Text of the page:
But that wasn’t the end of great surprises that Santa Ana had in store for us. Shortly after the Flasher took a powder, the word began spreading about an Evan’s Skipper that had been seen back toward the visitor on the trail. We followed and soon were on this purplish skipper that looks like an Ocola on steroids. We would find three all told, eventually, but that first one really blows you away.Purple seems to be the “in” color for skippers this seasons, and this Purple-washed Skipper was among many we saw on the refuge:
We kept scouring the Crucita and other nectar sources until hunger forced us out of the refuge, picking up along the way Julia Longwing, While-striped Longtail, Great Purple Hairstreak, and Potrillo Skipper prominent among them.
After lunch we reconvened at the National Butterfly Center, where Malachite and Silver Emperor had been reported but with only sketchy details. Soon after we arrived, reports came in by text of a Silver Emperor in nearby Bentsen State Park; Jim and Tom Feild opted to go chase it while Tom Stock and I decided to stay put at the Center’s gardens and see if we could relocate the one there. Moments after they departed we got a text that they were looking at the Silver Emperor at Bentsen, which was showing quite cooperatively. Tom and I almost dropped everything and ran, but decided to finish out the trail we were on first — we were just a few hundreds yards from the terminus. Glad we did! On one of the last bait logs on the trail Tom spotted the gaily striped Silver Emperor (a female; the Bentsen one was male) and word quickly spread on the grounds and folks started drifting over to see it.We chided our Bentsen-bound colleagues, now on their way back to the National Butterfly Center, for being so quick to give chase while we got our Emperor with relative ease. We walked through the grounds a bit more as the day wore on, and were about to call it quits when the cry “Malachite!” rang out from the so-called “Olive Circle” part of the gardens. Sure enough, end of the day, a somewhat tattered Malachite had taken up residence on a different bait log, contending with Red Admirals and Tawny Emperors and a hodgepodge of other insects. The size of this bright, acid-green butterfly impressed many of us, who had been thinking it was sized more like an Admiral or large sulphur, but no, this one was swallowtail-sized. By this time, we were completely and utterly exhausted — the temperature had been in the high 80’s all day, in brilliant sunshine, and the humidity was reaching sauna levels. So we decided to take a page from the playbook of one of the screech owls at the Center and call it a day. But not before one more stop: watching the flocks of Red-crowned Parrots return to their roosts in a neighborhood in Weslaco, about 30 minutes away. Once we checked that box, we finally stopped for dinner at the primo locale in the LRGV for tamales, Delia’s.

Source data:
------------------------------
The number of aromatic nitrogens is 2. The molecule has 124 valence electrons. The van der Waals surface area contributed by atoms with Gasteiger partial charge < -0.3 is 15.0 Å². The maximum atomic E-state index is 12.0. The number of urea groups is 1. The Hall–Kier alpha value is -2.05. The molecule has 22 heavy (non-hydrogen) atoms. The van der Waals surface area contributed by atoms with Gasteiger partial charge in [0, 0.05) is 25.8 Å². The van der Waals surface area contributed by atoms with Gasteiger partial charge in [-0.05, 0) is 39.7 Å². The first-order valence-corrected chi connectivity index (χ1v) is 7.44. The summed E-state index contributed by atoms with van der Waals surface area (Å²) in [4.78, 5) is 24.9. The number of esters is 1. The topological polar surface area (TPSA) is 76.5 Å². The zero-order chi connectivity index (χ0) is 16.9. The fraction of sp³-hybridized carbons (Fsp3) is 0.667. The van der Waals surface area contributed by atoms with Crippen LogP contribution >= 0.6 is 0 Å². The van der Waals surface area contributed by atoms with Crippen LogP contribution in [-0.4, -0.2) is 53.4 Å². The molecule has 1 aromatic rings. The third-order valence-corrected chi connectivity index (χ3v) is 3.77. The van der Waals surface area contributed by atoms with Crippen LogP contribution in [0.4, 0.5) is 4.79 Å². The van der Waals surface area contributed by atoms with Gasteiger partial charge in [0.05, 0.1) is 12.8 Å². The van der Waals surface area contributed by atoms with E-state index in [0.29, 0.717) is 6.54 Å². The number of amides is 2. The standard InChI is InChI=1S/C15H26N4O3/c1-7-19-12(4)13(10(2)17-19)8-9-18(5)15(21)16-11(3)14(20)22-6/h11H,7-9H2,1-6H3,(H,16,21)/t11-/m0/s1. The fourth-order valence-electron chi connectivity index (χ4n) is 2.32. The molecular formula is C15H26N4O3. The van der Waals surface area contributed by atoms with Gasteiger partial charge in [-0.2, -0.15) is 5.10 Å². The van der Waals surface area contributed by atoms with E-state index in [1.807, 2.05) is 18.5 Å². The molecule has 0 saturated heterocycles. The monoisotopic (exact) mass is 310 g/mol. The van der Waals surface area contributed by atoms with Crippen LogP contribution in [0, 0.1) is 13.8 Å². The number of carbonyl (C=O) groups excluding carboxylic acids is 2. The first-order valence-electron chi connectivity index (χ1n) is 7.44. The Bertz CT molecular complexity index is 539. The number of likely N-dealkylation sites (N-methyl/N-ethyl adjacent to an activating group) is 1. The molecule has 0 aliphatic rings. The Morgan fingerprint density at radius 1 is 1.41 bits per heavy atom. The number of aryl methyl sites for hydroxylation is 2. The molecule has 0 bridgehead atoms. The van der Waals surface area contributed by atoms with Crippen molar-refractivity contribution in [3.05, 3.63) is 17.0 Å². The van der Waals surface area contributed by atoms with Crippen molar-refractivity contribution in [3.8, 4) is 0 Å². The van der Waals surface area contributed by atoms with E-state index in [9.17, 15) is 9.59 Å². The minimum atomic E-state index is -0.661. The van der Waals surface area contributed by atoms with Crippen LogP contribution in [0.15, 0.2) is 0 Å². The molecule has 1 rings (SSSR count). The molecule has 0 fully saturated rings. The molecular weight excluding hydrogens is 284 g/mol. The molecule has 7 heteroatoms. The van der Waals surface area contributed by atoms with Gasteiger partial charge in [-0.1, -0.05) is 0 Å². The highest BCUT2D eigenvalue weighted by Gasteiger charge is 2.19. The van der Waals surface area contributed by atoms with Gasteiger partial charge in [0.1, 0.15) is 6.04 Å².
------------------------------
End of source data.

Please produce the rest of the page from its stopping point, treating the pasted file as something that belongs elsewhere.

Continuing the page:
Tomorrow I plan on sleeping in a bit before checking on what is now promised to be rainy weather. If so, it’s a birding day!